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Witches can have anything they want. Anything. But witches need thirteen to work their will. How better to achieve this than to lure back a banished daughter and her child. By making the mother sick they get the young mother to return and bring her daughter as a sacrifice. Black humour at its best.
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Wetlands is quite the bizarre book. It is a celebration of women’s bodies, sex and bodily functions. Having just seen The Vagina Monologues, this book seems to fit right in. The opening sentence concerns hemorrhoids: it is relatively tame. By page two, the heroine is reminiscing about anal sex. The book takes place in a hospital. Helen has cut her anus while shaving and she now needs an operation. Slowly glimpses of her dysfunctional childhood are revealed. For a book that is all about sex and bodies it is not at all sexy. Weak ending.
Worth reading if you are not easily shocked.
Check out this link:
I found this after seeing Vaginal Monologues.
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The Good Book David Plotz
The Birth House Amy McKay
Salvation Army Abdellah Taia
Ape House Sara Gruen
The Boy Next Door Rene Sabatini
The Girl Who Kicked the Hornet’s Nest Steig Larrson
Forty Rules of Love Elif Shakaf
My Parents are Sex Maniacs Robyn Harding
Tales of Wonder HUSTON SMITH with Jeffery Pain
April Witch Majgull Axelson
The Boy in the Moon Ian Brown
The 14th Dali Lama Tetsu Sauwai
Surviving the Angel of Death Eva Mozes Kor
Beat the Reaper Josh Bazell
The Grave of God’s Daughter Brett Ellen Block
The Wayfinders Wade Davis
Just Kids Patti Smith
Dandy in the Underworld Sebastian Horsley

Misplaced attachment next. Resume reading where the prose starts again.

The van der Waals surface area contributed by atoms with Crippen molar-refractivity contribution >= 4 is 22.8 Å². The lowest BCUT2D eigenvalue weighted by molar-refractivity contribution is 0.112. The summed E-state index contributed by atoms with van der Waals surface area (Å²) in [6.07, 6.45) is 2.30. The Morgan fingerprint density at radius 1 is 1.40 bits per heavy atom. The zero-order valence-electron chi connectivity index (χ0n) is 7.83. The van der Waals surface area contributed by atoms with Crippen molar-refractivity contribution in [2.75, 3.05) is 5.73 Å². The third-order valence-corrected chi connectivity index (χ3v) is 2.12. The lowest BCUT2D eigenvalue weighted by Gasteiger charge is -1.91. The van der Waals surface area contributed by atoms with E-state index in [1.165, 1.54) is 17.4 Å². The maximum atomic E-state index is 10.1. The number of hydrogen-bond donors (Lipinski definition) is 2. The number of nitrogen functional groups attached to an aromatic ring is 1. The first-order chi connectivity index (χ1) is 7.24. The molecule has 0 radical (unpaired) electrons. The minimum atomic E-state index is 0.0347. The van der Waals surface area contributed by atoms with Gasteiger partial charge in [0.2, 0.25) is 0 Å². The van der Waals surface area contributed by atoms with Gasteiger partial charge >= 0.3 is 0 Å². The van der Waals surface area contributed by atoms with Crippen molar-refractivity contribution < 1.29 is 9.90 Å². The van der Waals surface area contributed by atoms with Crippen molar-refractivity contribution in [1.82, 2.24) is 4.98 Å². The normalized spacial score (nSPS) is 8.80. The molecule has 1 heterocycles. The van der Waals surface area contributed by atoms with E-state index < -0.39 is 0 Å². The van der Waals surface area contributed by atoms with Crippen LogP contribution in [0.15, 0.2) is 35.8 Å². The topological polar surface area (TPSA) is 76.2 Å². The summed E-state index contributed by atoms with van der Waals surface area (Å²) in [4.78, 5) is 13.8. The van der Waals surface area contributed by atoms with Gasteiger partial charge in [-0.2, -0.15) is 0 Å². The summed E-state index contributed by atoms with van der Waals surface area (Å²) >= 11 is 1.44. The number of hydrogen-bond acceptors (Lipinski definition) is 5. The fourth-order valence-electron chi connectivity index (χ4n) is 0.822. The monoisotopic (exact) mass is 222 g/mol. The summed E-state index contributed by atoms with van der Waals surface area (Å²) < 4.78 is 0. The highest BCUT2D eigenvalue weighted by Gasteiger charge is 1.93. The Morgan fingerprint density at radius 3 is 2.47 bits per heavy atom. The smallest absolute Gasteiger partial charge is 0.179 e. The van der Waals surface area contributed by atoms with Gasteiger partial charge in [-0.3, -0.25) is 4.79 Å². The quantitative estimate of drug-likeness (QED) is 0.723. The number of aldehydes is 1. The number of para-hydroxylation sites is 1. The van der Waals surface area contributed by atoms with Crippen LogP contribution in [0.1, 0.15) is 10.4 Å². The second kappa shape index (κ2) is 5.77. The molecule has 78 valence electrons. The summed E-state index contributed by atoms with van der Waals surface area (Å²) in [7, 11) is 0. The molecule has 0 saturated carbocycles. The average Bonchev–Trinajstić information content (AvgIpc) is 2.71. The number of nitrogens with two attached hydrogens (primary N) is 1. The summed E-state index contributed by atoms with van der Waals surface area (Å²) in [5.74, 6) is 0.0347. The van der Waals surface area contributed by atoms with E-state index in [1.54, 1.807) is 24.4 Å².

The Goodman Jesus and the Scoundrel Christ Phillip Pullman
Shadow Tag Louise Erdrich
The Believers Zoe Heller
First They Killed My Father Long Ung
Cartwheels in a Sari Jayanti Tamm
Self Yann Martel
The Cement Garden Ian McEwan
The Mule Juan Eslava Galan
Fishing for Bacon Michael Davie
Elly Elly Berkovits Grosse
Breaking Lorca Giles Blund
Leisure Seekers Michael Zandoorian
Your Friendly Neighbourhood Criminal Micael Van Rooy
Secret Son Laila Lalami
Dear Everyone Michael Kimball
A Year in Tibet Sun Shuyun
The Wall Peter Sis
Her Fearful Symmetry Audrey Miffenegger
In the Heart of the Canyon Elizabeth Hyde
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“Two days after I turned 14 the son of our neighbour set his stepmother alight”, begins this engaging novel. Set in Zimbabwae at the time of its independence, Boy is a story of inter-racial love and of the slow disintegration of the country due to corruption. Ian, the boy is white, Lindiwe, who narrates, is black. There are many contrasts, she is educated, he is not. He is a heavy drinker. Ian has an artistic eye and becomes a photographer, documenting some of the abuses that happen in his own country and in South Africa.
Boy won the Orange Prize for first novel. Well worth the read.
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A strong novel, April Witch is about three sisters and their foster mom, Aunt Ella. The sister don’t know that there is actually a fourth sister born to Ella but so severely disabled she was institutionalized. Desiree is a benandante, a person who had been born wrapped in the amniotic membrane, or caul; a circumstance which (as in many other societies) was believed to bestow supernatural powers. Desiree uses her supernatural powers to enter the bodies of animal and humans to explore the world. The three foster child have all come from severely dysfunctional homes. Christina severely burned by her birth mother becomes a doctor. Margareta abandoned at birth comes a physicist who can not finish her dissertation. Birgitta becomes a drug addict and whore.